Instruction Matters: Secondary English Preservice Teachers' Implementation of Cognitively Demanding Writing Tasks

By Benko, Susanna L. | English Education, April 2016 | Go to article overview

Instruction Matters: Secondary English Preservice Teachers' Implementation of Cognitively Demanding Writing Tasks


Benko, Susanna L., English Education


Of writing instruction, the National Council of Teachers of English argues, "instruction matters. Teachers of writing should be well-versed in composition theory and research, and they should know methods for turning that theory into practice" (NCTE, 2004). Longitudinal studies on writing instruction suggest that teachers use process-based approaches (Applebee & Langer, 2009), but these approaches may differ widely in practice (Whitney et al., 2008). In addition to instruction, the types of assignments that students are given are key to students' opportunities for learning. Not all tasks are created equally; some researchers argue that cognitively demanding writing tasks-tasks which require students to evaluate, synthesize, analyze, or otherwise construct knowledge-are the most important kinds of tasks in a secondary writing classroom, even though they are not always present in classrooms (American Institutes for Research, 2005, 2007; Clare & Aschbacher, 2001; Matsumura, Patthey-Chavez, Valdés, & Garnier, 2002; Newmann, Lopez, & Bryk, 1998). In examining the kinds of writing assignments completed by middle school and high school students across English, math, science, and social studies, Applebee and Langer (2011) found that 20.9 percent of middle school and 17.6 percent of high school students were engaging in tasks that required extended writing; the other writing assignments were worksheet-type activities "best described as writing without composing" (p. 15). Given that students are likely not regularly exposed to cognitively demanding writing tasks, and given that much of the teaching of writing in schools is often described as "assigning" writing rather than teaching it, it is critical to understand what tasks, and instruction for tasks, look like when carried out in the classroom. These two things, then-effective teaching and high-quality tasks- are of critical importance to students' learning opportunities in secondary English classrooms. This study investigates how preservice teachers enact writing instruction for tasks that require substantial intellectual work and provides insights to how English educators might prepare preservice teachers to support secondary students' writing.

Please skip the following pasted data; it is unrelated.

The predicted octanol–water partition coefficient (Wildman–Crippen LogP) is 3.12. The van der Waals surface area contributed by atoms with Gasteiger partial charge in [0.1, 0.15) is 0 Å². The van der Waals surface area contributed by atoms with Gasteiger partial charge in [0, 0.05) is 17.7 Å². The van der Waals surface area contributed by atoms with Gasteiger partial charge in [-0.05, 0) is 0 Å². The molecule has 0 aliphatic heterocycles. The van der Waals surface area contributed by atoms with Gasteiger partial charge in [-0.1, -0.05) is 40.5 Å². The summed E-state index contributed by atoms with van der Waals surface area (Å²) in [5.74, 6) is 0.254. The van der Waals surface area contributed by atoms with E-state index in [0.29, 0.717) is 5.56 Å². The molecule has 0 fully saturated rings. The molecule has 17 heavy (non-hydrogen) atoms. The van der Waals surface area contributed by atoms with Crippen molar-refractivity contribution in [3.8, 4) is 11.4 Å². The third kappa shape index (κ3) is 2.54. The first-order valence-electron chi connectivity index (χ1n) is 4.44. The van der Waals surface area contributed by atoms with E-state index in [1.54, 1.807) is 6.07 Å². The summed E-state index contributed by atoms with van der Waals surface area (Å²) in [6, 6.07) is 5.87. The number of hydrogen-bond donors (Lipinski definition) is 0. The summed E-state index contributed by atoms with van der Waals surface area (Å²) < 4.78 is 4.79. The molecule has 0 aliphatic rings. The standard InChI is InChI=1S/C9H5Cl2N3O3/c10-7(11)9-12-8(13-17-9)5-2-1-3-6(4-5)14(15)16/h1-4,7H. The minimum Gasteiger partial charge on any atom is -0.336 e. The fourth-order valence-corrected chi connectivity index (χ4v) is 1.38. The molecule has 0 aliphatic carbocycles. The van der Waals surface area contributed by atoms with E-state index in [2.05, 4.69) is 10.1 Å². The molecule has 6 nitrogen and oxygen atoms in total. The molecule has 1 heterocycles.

Tasks, Teaching, and Learning to Teach

In the sections that follow, I discuss research in literacy that focuses on cognitively demanding writing tasks and the importance of such tasks in the classroom. Then, I turn to review what is known about writing instruction broadly, including the small body of literature that focuses on classroom instruction for cognitively demanding writing tasks. Finally, I present relevant literature about learning, specifically the kinds of knowledge necessary for teaching writing and preservice teachers' concept development of how to teach writing.

Cognitively Demanding Writing Tasks

In English language arts (ELA), researchers have investigated the intellectual demand (Newmann, Bryk, & Nagaoka, 2001) or cognitive challenge (Matsumura, Garnier, Pascal, & Valdés, 2002; Matsumura, Slater, Garnier, & Boston, 2008) of writing tasks. While researchers have used different terms for these tasks, they can generally be categorized as tasks that require students to (1) construct knowledge rather than restate or summarize and (2) elaborate on their thinking by making claims and using evidence or reasoning. Research is clear that these tasks are the exception rather than the norm in an ELA classroom: When collecting more than 600 assignments from schools in Chicago over a period of three years, Bryk, Nagaoka, and Newmann (2000) noted that 52 percent of sixth-grade and 45 percent of eighth-grade writing tasks collected showed minimal or no challenge at all. Matsumura et al. (2008) studied 64 assignments provided by 16 ELA teachers and found that only one quarter of writing assignments in sixth grade and seventh grade prompted analysis or interpretation or required students to use evidence in their writing. …

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